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DescriptionA database of annotated bacterial genomes and their chromosome/genome maps
Data types
Gene sequence data, protein sequence data, general gene and protein annotation, gene positions, general genome/proteome statistics, taxonomic and phenotypic information, bacterial chromosome maps (images)
Research centerUniversity of Alberta
LaboratoryDavid S. Wishart
Primary citation[1][2]
Websitehttp://wishart.biology.ualberta.ca/BacMap/ (version 1.0); http://bacmap.wishartlab.com/ (version 2.0)
Data release
Updated every 2-3 months
Curation policyManually curated

BacMap is a freely available web-accessible database containing fully annotated, fully zoomable and fully searchable chromosome maps from more than 2500 prokaryotic (archaebacterial and eubacterial) species.[1] BacMap was originally developed in 2005 to address the challenges of viewing and navigating through the growing numbers of bacterial genomes that were being generated through large-scale sequencing efforts. Since it was first introduced, the number of bacterial genomes in BacMap has grown by more than 15X. Essentially BacMap functions as an on-line visual atlas of microbial genomes. All of the genome annotations in BacMap were generated through the BASys genome annotation system.[3] BASys is a widely used microbial annotation infrastructure that performs comprehensive bioniformatic analyses on raw (or labeled) bacterial genome sequence data. All of the genome (chromosome) maps in BacMap were constructed using the program known as CGView.[4] CGView is a popular visualization program for generating interactive, web-compatible circular chromosome maps (Fig. 1). Each chromosome map in BacMap is extensively hyperlinked and each chromosome image can be interactively navigated, expanded and rotated using navigation buttons or hyperlinks. All identified genes in a BacMap chromosome map are colored according to coding directions and when sufficiently zoomed-in, gene labels are visible. Each gene label on a BacMap genome map is also hyperlinked to a 'gene card' (Fig. 2). The gene cards provide detailed information about the corresponding DNA and protein sequences. Each genome map in BacMap is searchable via BLAST and a gene name/synonym search.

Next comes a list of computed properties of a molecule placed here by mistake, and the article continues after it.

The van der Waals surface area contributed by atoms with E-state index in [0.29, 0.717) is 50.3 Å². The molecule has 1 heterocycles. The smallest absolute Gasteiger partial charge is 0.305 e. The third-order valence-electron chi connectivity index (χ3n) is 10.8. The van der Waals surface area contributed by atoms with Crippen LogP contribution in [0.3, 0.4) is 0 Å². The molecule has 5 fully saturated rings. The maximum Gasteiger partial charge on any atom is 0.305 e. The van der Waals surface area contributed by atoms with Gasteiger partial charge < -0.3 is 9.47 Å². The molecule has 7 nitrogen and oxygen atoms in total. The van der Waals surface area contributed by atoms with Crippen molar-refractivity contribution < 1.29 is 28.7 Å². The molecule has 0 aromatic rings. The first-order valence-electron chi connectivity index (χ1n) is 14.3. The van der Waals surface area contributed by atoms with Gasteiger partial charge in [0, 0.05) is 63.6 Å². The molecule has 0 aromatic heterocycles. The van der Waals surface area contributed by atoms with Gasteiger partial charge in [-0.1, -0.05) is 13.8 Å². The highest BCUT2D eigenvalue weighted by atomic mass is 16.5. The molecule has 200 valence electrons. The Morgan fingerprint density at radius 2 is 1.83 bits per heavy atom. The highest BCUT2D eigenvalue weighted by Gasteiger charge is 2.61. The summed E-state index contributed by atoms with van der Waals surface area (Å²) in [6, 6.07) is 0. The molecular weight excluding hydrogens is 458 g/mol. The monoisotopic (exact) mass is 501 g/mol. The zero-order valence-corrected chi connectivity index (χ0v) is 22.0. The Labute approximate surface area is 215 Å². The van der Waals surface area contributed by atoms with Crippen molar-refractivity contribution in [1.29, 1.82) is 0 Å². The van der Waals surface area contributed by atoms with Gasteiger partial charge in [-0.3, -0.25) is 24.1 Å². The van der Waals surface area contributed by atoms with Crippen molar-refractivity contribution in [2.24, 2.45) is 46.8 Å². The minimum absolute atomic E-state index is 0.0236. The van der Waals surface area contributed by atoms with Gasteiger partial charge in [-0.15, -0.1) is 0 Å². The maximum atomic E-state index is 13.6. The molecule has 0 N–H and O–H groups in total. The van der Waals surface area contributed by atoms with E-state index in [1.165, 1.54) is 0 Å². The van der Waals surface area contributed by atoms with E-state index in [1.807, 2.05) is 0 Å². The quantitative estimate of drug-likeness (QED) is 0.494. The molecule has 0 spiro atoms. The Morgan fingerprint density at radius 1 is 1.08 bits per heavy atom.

Because of the growing interest in metagenomics and large-scale bacterial genome analysis, BacMap was extensively updated in 2012.[2] With the latest update, all of BacMap’s bacterial genome maps now have separate prophage genome maps as well as separate tRNA and rRNA maps. Each bacterial chromosome entry in BacMap now contains graphs and tables on a variety of gene and protein statistics. All of the bacterial species listed in BacMap now have bacterial 'biography' cards, with corresponding information on the microbe’s taxonomy, phenotypic traits, other descriptions and electron microscopy or other high-resolution images of the microbe itself. BacMap also has a number of updated data browsing and text searching tools that allow filtering, sorting and more facile display of the chromosome maps and their contents.

Scope and Access[edit]

All data in BacMap is non-proprietary or is derived from a non-proprietary source. It is freely accessible and available to anyone. In addition, nearly every data item is fully traceable and explicitly referenced to the original source. BacMap data is available through a public web interface and downloads.

See also[edit]


  1. ^ a b Stothard P, Van Domselaar G, Shrivastava S, Guo A, O'Neill B, Cruz J, Ellison M, Wishart DS (2005). "BacMap: an interactive picture atlas of annotated bacterial genomes". Nucleic Acids Res. 33 (Database issue): D317–20. doi:10.1093/nar/gki075. PMC 540029. PMID 15608206.
  2. ^ a b Cruz J, Liu Y, Liang Y, Zhou Y, Wilson M, Dennis JJ, Stothard P, Van Domselaar G, Wishart DS (2012). "BacMap: an up-to-date electronic atlas of annotated bacterial genomes". Nucleic Acids Res. 40 (Database issue): D599–604. doi:10.1093/nar/gkr1105. PMC 3245156. PMID 22135301.
  3. ^ Van Domselaar, GH; Stothard P; Shrivastava S; Cruz JA; Guo A; Dong X; Lu P; Szafron D; Greiner R; Wishart DS. (2005). "BASys: a web server for automated bacterial genome annotation". Nucleic Acids Res. 33 (Web Server issue): W455–9. doi:10.1093/nar/gki593. PMC 1160269. PMID 15980511.
  4. ^ Stothard, P; Wishart DS. (2005). "Circular genome visualization and exploration using CGView". Bioinformatics. 21 (4): 537–9. doi:10.1093/bioinformatics/bti054. PMID 15479716.